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Just the other day a homeless man entered a restaurant  I was eating at.

I was in Suwon, a city just outside of Seoul, where the sightings of vagabonds are few and far between.

In a country of burgeoning wealth, the man’s entrance had been a surprise. Homelessness  here is usually visible in a collection of common places – outside Seoul’s central train station or bowed down next to collection trays  at subway entrances. Entering this small, presumably family-run restaurant and asking for help was a surprise.

To put his plight into a wider context, a recent New York Times article pulled up some sobering statistics:

The relative poverty rate among senior citizens in South Korea is 49.3 percent, the highest of the industrialized countries. Public pensions tend to be small. And the suicide rate for senior citizens, surely an indicator of economic strain, is the highest among the industrialized countries, at about 80 for every 100,000 people.’

I’ve read somewhere that you’re more likely to give money to a rich man than a poor one, as his could lead you to repaid in another form. Was that why I had turned the cheek other cheek – because he had no value to me?

I don’t know. Perhaps. It’s easy to ignore a stranger. Especially when they don’t speak your language. 

Turning my head back to my friend, I continued the meal and conversation without a second glance.

After five minutes I’d not heard the clattering of the bell signaling his exit. Curiously, I glanced backwards and saw that a group of elderly patrons had passed him a glass of beer.

It was an unexpectedly friendly gesture – far more so than tossing some coins his way.

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Time passed, and a second glance revealed he’d been invited to join them at the table.

A Korean barbecue table has a built-in grill that is designed for sharing. The man, now sat down and chatting away was being offered some of the mouth-watering sizzling meat  on display.

He must have been tempting to stay and have his fill, but after a couple more minutes the gentleman was on his feet again, respectfully thanking his hosts, bowing and saw himself out.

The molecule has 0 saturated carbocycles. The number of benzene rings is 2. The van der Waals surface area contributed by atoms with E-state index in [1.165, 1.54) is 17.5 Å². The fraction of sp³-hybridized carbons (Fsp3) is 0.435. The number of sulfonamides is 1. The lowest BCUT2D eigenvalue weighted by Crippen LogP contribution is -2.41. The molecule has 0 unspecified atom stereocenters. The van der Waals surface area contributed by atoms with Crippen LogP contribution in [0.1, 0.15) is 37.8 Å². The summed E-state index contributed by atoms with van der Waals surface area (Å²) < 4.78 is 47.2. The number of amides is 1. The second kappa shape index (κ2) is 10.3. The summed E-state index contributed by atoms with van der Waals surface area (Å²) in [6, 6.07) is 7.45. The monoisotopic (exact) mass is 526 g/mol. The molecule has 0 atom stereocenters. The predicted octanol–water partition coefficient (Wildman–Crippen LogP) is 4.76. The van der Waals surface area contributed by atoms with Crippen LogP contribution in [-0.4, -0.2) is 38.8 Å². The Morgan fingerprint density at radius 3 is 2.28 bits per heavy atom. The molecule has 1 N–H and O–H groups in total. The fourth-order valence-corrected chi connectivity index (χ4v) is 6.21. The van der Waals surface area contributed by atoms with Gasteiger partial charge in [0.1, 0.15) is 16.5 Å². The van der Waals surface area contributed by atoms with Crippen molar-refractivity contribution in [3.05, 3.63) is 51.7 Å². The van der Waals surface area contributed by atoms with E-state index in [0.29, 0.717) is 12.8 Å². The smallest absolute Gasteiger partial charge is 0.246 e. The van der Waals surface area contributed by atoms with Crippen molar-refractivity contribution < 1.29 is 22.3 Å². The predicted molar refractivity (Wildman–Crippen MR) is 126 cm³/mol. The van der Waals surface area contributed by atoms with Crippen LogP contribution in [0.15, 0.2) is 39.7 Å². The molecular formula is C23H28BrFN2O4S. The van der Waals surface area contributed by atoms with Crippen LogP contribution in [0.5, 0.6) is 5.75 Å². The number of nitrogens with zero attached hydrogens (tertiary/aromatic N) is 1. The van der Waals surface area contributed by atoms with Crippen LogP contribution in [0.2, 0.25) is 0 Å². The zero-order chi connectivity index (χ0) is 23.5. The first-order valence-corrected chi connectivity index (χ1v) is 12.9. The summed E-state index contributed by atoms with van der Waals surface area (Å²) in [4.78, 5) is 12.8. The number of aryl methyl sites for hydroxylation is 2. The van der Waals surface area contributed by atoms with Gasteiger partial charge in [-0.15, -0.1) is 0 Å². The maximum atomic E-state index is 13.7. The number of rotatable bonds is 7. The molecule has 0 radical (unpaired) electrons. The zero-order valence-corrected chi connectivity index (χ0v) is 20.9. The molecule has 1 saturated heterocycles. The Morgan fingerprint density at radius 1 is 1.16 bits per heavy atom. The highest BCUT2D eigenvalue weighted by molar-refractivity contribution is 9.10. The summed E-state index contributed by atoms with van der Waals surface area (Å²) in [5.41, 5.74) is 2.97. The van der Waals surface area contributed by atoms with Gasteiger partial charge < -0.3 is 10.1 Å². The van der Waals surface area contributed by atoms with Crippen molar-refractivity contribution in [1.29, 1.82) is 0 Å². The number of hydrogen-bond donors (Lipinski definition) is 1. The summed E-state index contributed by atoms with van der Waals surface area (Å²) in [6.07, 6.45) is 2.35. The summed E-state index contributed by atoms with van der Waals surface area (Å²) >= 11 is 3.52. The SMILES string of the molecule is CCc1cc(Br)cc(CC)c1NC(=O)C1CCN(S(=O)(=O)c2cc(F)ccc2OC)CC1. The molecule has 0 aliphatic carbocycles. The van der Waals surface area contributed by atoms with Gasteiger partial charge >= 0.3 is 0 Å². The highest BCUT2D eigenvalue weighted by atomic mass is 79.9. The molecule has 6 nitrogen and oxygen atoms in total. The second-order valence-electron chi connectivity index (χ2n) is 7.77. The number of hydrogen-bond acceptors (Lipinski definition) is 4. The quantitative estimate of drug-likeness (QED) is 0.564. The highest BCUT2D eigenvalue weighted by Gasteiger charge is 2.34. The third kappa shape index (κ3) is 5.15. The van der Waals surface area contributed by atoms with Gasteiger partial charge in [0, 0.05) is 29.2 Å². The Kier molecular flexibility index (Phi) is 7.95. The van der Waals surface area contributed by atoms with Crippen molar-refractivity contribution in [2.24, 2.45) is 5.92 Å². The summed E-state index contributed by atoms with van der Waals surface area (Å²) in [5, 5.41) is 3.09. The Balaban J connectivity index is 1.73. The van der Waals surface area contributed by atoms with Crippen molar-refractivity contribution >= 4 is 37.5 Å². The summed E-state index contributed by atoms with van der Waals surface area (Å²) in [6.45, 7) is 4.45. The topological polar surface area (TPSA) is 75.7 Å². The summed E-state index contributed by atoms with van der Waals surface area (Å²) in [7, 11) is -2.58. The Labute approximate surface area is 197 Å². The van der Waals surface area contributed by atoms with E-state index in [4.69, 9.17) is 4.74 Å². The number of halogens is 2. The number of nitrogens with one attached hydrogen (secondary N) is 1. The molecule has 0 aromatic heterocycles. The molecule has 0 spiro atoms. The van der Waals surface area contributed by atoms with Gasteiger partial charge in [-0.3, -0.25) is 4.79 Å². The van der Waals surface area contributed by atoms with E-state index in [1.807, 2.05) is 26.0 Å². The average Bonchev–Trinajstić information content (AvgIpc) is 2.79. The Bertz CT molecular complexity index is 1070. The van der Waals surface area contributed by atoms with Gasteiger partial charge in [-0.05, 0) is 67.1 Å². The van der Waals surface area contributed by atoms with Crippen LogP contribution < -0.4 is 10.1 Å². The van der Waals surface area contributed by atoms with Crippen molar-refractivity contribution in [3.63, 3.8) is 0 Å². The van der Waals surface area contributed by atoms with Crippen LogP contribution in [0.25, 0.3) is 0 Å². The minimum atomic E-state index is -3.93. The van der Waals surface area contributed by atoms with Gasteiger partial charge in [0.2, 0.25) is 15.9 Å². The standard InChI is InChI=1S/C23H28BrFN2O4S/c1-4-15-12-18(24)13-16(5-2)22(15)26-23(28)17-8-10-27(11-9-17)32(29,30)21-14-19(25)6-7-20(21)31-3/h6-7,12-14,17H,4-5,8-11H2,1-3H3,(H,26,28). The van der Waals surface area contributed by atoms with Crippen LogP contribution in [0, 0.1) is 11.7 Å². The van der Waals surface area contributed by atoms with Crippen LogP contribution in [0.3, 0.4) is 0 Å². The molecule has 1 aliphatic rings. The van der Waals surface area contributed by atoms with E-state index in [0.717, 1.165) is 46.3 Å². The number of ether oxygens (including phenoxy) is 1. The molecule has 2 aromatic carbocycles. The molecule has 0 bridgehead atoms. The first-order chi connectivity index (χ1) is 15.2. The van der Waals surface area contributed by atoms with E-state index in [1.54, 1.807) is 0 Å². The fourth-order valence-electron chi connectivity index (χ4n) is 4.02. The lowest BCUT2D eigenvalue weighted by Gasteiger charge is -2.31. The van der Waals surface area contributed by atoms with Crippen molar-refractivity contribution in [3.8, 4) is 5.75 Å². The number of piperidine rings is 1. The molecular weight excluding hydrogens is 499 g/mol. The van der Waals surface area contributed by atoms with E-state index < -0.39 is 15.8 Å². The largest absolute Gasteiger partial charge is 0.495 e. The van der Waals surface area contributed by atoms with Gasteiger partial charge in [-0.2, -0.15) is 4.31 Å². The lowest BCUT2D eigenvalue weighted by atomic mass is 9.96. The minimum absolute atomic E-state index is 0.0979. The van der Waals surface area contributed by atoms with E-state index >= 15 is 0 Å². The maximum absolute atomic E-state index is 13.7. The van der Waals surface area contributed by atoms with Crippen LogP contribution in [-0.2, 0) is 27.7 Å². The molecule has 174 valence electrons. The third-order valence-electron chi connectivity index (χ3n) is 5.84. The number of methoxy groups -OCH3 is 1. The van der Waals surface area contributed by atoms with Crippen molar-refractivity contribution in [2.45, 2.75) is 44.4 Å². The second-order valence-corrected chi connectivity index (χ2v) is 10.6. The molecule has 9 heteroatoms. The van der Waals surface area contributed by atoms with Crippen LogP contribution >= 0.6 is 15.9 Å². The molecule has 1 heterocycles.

He had made sure not to outstay his welcome, and never once was he approached by the owners to leave.

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Why was it that these customers not only engaged with him, not only helped him out, but sat him down as a guest?

The two couples  the man had joined were in their 50s or 60s – perhaps that’s the spirit of a bygone era? One could say it’s in the national character to pull together and help each other in times of hardship – after all, it’s what South Koreans did to raise the country’s economy from the dead – albeit under the stiff iron fist of tough presidents and military dictatorship. Was this an example of “Jeong” (정), the Korean term for the permeation of tender feelings between individuals through unconditional acts of sharing?

Or perhaps it was simply a random act of kindness, regardless of what country we were in. Maybe they were just genuinely empathic individuals who saw a person in need of not only some food in his belly, but a few minutes indoors and a little companionship.

The answer was blowing in that cold January wind.

As the man walked  out under the flickering neon lights of Suwon that evening, however, he must have felt that little bit more warmth for experiencing such dignity. That brief moment of acceptance surely must have given him hope.

After all, if his country’s past resilience has given him any food for thought, it’s that being down and out doesn’t necessarily mean being out for the count.

vagabo

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